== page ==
If you were naughty in school you had the choice of either having the cane or going outside the classroom and stand up against the wall, and a lot of people chose that. But what they did not know was if the headmaster happened to be walking past he would ask why? And you would tell him why. He would say come with me my son and we would get the cane anyways. So you couldn’t get away with it.”

“Because I lived local I used to go home for dinner and when we heard a bell being rung in the playground we used to go back to school for the afternoon”

we used to get ¼ pint of milk a day which was blooming horrible because they used to put it on or near the radiator and it would go sour”

“there used to be a church, where cherry tree flats now are. It was known as St Bedes and was part of St Johns Church on Lodge Causeway. It was closed in the 60’s, only the vicarage remains”

the church was a small wooden building that used to have a bell on top. The bell used to ring every Sunday. I remember one Sunday not hearing the ring ring ring of the bell but a clunk clunk clunk. Someone had placed a cocoa tin over the bell to stop it making so much noise.”

In the church field Rev Dimmock kept a donkey. You could ride the donkey for a penny or a hap’pney and that money used to go into the church fund.

to earn money, using a little cart we used to go around the estate asking people if they had any Jam Jars. We used to collect them up and they’d be used by two Jam Factories, one over the back of Woodland Way and the other on the Causeway. For 1 lb jars we would get a hap’ney and 3 farthings for a 2lb jar”.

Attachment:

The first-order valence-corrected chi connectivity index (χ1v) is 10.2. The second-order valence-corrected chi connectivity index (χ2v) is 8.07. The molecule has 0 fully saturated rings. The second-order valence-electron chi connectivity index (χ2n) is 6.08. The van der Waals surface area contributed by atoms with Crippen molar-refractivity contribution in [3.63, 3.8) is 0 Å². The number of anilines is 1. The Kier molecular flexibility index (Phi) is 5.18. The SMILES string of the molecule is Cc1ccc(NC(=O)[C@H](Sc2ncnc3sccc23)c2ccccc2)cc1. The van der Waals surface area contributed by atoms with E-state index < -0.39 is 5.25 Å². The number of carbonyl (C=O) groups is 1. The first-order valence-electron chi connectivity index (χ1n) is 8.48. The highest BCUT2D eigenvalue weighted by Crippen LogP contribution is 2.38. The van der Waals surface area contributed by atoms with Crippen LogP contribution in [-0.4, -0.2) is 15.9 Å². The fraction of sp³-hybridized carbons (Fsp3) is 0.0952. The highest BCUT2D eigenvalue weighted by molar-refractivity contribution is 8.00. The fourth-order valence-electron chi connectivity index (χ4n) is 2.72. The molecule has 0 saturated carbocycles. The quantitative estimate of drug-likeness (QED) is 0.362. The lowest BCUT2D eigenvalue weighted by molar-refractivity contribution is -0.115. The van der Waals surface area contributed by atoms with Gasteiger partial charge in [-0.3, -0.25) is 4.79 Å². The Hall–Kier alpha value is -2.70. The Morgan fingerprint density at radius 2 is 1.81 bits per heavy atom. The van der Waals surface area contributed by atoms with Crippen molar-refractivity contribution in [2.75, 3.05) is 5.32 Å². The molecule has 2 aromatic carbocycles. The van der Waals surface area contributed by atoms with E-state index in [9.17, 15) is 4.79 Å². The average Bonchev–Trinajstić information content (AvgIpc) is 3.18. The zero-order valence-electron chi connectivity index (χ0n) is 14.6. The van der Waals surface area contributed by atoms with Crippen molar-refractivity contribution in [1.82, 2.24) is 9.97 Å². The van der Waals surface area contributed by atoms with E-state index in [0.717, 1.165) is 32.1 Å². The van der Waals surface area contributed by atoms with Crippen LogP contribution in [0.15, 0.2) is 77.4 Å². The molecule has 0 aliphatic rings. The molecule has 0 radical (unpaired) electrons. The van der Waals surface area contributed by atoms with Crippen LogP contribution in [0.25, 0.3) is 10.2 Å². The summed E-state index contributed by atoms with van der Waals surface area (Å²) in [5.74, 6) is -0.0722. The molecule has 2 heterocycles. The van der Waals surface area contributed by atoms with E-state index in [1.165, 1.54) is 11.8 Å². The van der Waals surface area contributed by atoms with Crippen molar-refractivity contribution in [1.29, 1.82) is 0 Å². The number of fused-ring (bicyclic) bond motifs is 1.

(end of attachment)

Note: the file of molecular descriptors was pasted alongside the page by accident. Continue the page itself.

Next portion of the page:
There were four farthings in a penny, twelve pence made a shilling, and twenty shillings made a pound, making 240 pence to the pound. The pound was not a coin but a one pound note.

Did you know that the face of the current monarchy always faces in the opposite way to the previous one?

Air raid shelters

On the green opposite Hillfields Baptist Church were placed air raid shelters. About ten Anderson shelters were placed down one side and if you look closely you can see where the grass undulates slightly, that is where they were removed and filled in.

On the other side of the green was a Morrison shelter, it was buried underground unlike the Anderson shelters which were only half buried.

you would go down to the underground shelters in kind of passages. At the corner of the shelters were escape hatches so if the entrance got bombed you would escape by the hatches. There used to be benches all the way around as well”

when I was 8 or 9 and the air raid sirens went off you didn’t worry, the thing to worry about was the big black spiders you would find down there. And you would be down there with them as long as the raid lasted.”